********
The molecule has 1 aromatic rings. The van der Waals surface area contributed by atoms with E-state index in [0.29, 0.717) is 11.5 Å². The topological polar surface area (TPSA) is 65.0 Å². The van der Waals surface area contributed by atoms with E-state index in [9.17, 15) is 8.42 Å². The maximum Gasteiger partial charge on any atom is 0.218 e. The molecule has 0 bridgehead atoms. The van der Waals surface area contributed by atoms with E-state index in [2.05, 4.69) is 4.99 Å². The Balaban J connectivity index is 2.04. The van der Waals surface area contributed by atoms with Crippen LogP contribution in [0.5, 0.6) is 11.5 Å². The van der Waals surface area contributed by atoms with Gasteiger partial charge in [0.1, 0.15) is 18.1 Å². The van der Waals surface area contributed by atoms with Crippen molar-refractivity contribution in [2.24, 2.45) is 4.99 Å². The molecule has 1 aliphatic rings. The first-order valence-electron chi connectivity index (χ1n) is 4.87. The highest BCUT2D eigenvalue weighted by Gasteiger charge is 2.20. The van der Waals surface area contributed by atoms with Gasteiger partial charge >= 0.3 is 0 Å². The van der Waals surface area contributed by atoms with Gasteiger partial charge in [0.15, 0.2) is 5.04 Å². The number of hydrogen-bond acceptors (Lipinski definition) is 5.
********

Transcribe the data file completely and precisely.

The molecule has 1 aromatic rings. The van der Waals surface area contributed by atoms with E-state index in [0.29, 0.717) is 11.5 Å². The topological polar surface area (TPSA) is 65.0 Å². The van der Waals surface area contributed by atoms with E-state index in [9.17, 15) is 8.42 Å². The maximum Gasteiger partial charge on any atom is 0.218 e. The molecule has 0 bridgehead atoms. The van der Waals surface area contributed by atoms with E-state index in [2.05, 4.69) is 4.99 Å². The Balaban J connectivity index is 2.04. The van der Waals surface area contributed by atoms with Crippen LogP contribution in [0.5, 0.6) is 11.5 Å². The van der Waals surface area contributed by atoms with Gasteiger partial charge in [0.1, 0.15) is 18.1 Å². The van der Waals surface area contributed by atoms with Crippen molar-refractivity contribution in [2.24, 2.45) is 4.99 Å². The molecule has 1 aliphatic rings. The first-order valence-electron chi connectivity index (χ1n) is 4.87. The highest BCUT2D eigenvalue weighted by Gasteiger charge is 2.20. The van der Waals surface area contributed by atoms with Gasteiger partial charge >= 0.3 is 0 Å². The van der Waals surface area contributed by atoms with Gasteiger partial charge in [0.15, 0.2) is 5.04 Å². The number of hydrogen-bond acceptors (Lipinski definition) is 5.